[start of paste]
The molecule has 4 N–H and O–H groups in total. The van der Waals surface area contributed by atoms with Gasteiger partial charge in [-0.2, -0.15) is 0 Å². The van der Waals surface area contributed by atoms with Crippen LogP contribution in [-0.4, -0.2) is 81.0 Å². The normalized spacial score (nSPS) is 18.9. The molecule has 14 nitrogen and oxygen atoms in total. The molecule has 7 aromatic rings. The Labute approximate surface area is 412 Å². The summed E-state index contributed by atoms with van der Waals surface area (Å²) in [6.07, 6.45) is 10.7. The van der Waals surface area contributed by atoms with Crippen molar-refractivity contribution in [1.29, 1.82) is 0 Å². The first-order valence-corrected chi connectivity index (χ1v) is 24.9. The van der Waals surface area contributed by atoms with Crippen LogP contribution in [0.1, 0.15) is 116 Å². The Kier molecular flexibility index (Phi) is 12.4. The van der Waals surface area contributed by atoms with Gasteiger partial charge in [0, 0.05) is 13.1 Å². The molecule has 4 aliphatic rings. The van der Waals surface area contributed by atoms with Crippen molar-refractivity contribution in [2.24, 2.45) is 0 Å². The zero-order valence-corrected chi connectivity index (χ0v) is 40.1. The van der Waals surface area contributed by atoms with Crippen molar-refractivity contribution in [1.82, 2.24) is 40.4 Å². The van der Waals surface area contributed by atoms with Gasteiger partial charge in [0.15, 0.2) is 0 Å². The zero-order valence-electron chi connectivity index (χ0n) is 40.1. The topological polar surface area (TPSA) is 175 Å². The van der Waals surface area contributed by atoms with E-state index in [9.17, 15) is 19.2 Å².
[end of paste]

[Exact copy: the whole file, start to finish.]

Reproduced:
The molecule has 4 N–H and O–H groups in total. The van der Waals surface area contributed by atoms with Gasteiger partial charge in [-0.2, -0.15) is 0 Å². The van der Waals surface area contributed by atoms with Crippen LogP contribution in [-0.4, -0.2) is 81.0 Å². The normalized spacial score (nSPS) is 18.9. The molecule has 14 nitrogen and oxygen atoms in total. The molecule has 7 aromatic rings. The Labute approximate surface area is 412 Å². The summed E-state index contributed by atoms with van der Waals surface area (Å²) in [6.07, 6.45) is 10.7. The van der Waals surface area contributed by atoms with Crippen molar-refractivity contribution in [1.29, 1.82) is 0 Å². The first-order valence-corrected chi connectivity index (χ1v) is 24.9. The van der Waals surface area contributed by atoms with Crippen LogP contribution in [0.1, 0.15) is 116 Å². The Kier molecular flexibility index (Phi) is 12.4. The van der Waals surface area contributed by atoms with Gasteiger partial charge in [0, 0.05) is 13.1 Å². The molecule has 4 aliphatic rings. The van der Waals surface area contributed by atoms with Crippen molar-refractivity contribution in [2.24, 2.45) is 0 Å². The zero-order valence-corrected chi connectivity index (χ0v) is 40.1. The van der Waals surface area contributed by atoms with Crippen molar-refractivity contribution in [1.82, 2.24) is 40.4 Å². The van der Waals surface area contributed by atoms with Gasteiger partial charge in [0.15, 0.2) is 0 Å². The zero-order valence-electron chi connectivity index (χ0n) is 40.1. The topological polar surface area (TPSA) is 175 Å². The van der Waals surface area contributed by atoms with E-state index in [9.17, 15) is 19.2 Å².